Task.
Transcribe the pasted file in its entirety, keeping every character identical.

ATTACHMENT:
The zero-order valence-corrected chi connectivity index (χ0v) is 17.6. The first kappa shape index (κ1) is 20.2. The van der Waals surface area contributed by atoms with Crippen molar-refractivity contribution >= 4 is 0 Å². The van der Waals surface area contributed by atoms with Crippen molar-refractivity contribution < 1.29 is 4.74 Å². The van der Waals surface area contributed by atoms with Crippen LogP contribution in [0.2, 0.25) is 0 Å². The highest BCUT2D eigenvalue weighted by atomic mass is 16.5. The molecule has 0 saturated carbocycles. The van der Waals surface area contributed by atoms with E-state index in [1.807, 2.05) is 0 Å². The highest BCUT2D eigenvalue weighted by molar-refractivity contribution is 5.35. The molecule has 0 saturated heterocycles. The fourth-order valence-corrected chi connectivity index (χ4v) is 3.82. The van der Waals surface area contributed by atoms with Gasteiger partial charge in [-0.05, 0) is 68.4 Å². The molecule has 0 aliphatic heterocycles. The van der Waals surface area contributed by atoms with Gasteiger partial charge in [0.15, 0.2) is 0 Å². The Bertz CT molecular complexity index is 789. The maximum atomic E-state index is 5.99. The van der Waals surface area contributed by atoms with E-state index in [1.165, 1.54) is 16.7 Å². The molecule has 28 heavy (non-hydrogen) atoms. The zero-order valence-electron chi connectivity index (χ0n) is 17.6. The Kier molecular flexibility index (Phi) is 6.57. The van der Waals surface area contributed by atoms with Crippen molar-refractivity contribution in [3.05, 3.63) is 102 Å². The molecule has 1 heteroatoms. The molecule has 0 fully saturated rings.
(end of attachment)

The zero-order valence-corrected chi connectivity index (χ0v) is 17.6. The first kappa shape index (κ1) is 20.2. The van der Waals surface area contributed by atoms with Crippen molar-refractivity contribution >= 4 is 0 Å². The van der Waals surface area contributed by atoms with Crippen molar-refractivity contribution < 1.29 is 4.74 Å². The van der Waals surface area contributed by atoms with Crippen LogP contribution in [0.2, 0.25) is 0 Å². The highest BCUT2D eigenvalue weighted by atomic mass is 16.5. The molecule has 0 saturated carbocycles. The van der Waals surface area contributed by atoms with E-state index in [1.807, 2.05) is 0 Å². The highest BCUT2D eigenvalue weighted by molar-refractivity contribution is 5.35. The molecule has 0 saturated heterocycles. The fourth-order valence-corrected chi connectivity index (χ4v) is 3.82. The van der Waals surface area contributed by atoms with Gasteiger partial charge in [-0.05, 0) is 68.4 Å². The molecule has 0 aliphatic heterocycles. The van der Waals surface area contributed by atoms with Gasteiger partial charge in [0.15, 0.2) is 0 Å². The Bertz CT molecular complexity index is 789. The maximum atomic E-state index is 5.99. The van der Waals surface area contributed by atoms with E-state index in [1.165, 1.54) is 16.7 Å². The molecule has 28 heavy (non-hydrogen) atoms. The zero-order valence-electron chi connectivity index (χ0n) is 17.6. The Kier molecular flexibility index (Phi) is 6.57. The van der Waals surface area contributed by atoms with Crippen molar-refractivity contribution in [3.05, 3.63) is 102 Å². The molecule has 1 heteroatoms. The molecule has 0 fully saturated rings.